Stable growth in consumer industries such as construction, infrastructure, auto manufacturing, and shipbuilding in Asia will result in a steel demand increase. Steel prices are expected to start rising again in the next 3-5 years. Steel price and demand could also increase in the short term, due to the improved economic prospects in Europe and the Americas. The price of steel is forecast to increase at rate of 2.2%/year in the next five years. In addition, Korea's Steel demand is projected to grow by 4.0%, and POSCO's demand is expected to increase by 3.5% in 2014.

China has not yet completed its industrialization and urbanization. In the next 5-7 years the demand for steel is expected to continue its growth. Moreover, even if Chinese construction slowed, and the capex-led boom decelerated, steel would still be in use as capital goods' (airplanes, trucks, engines, climate control and automation) demand for it would accelerate, as they are required for deployment.

Raw Materials:
Heavy exposure to the prices of iron ore, coal, and nickel, POSCO's largest cost components, creates a challenge to managing input costs. In the wake of rising raw material costs, POSCO has committed to raising its self-sufficiency in iron ore to 50% from the current 30% by the end of the year, mainly through its investments in the Australian Roy Hill and the Australian Premium Iron projects. Furthermore, overseas investments in Brazil, Vietnam, Indonesia, and a number of other emerging economies will pay off in the form of lower input costs for certain raw materials.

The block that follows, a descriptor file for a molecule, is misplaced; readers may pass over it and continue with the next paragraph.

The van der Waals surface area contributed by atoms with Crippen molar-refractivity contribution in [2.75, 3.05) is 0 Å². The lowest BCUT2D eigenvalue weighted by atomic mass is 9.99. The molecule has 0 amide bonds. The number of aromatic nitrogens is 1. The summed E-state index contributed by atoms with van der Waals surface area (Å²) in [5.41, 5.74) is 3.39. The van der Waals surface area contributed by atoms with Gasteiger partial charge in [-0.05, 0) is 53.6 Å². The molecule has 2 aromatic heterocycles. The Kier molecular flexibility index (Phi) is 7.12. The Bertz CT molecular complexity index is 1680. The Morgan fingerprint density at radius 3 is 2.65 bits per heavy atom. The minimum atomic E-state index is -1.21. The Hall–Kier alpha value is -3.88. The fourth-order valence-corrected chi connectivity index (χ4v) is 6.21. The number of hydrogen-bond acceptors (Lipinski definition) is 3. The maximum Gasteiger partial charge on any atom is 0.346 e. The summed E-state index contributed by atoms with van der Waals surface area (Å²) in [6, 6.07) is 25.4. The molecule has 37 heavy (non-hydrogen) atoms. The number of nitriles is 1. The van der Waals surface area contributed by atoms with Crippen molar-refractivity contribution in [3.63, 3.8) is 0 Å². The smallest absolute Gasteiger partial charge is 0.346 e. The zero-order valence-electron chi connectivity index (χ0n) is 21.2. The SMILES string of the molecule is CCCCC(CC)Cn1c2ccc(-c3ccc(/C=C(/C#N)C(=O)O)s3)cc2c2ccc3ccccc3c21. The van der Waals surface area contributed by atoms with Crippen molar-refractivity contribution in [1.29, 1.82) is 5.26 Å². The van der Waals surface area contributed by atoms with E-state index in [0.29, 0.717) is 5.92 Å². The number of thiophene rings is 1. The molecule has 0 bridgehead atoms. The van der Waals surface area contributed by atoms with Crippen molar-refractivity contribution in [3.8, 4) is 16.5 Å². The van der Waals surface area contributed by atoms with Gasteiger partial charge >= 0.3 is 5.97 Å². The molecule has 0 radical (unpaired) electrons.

As the steel supply-demand ratio moves into equilibrium, steel prices will recover. The recovery in prices and the lower raw materials costs should result in higher profitability and margins in the long term. In addition to the supply-demand dynamic, POSCO also has other key drivers in the form business and global diversification.

Business Diversification:
POSCO decided to try to increase its competitiveness by diversifying its business. POSCO did this to increase its exposure to non-steel industries (energy, materials, & gas) in order to hedge its current situation and improve its current overall profitability.

Global Diversification:
POSCO has been expanding its operations around the world to try to increase its presence and tap new markets. The company has recently completed plants in Indonesia and Turkey. POSCO's recently completed subsidiary in Indonesia is projected to generate an additional $2.4 billion per year in sales. Furthermore, POSCO has also received final permission to construct a $12.6 billion FINEX plant in India that is projected to generate a lot of revenues. Finally, POSCO recently set up plants in Chile and Argentina for its upcoming lithium ventures.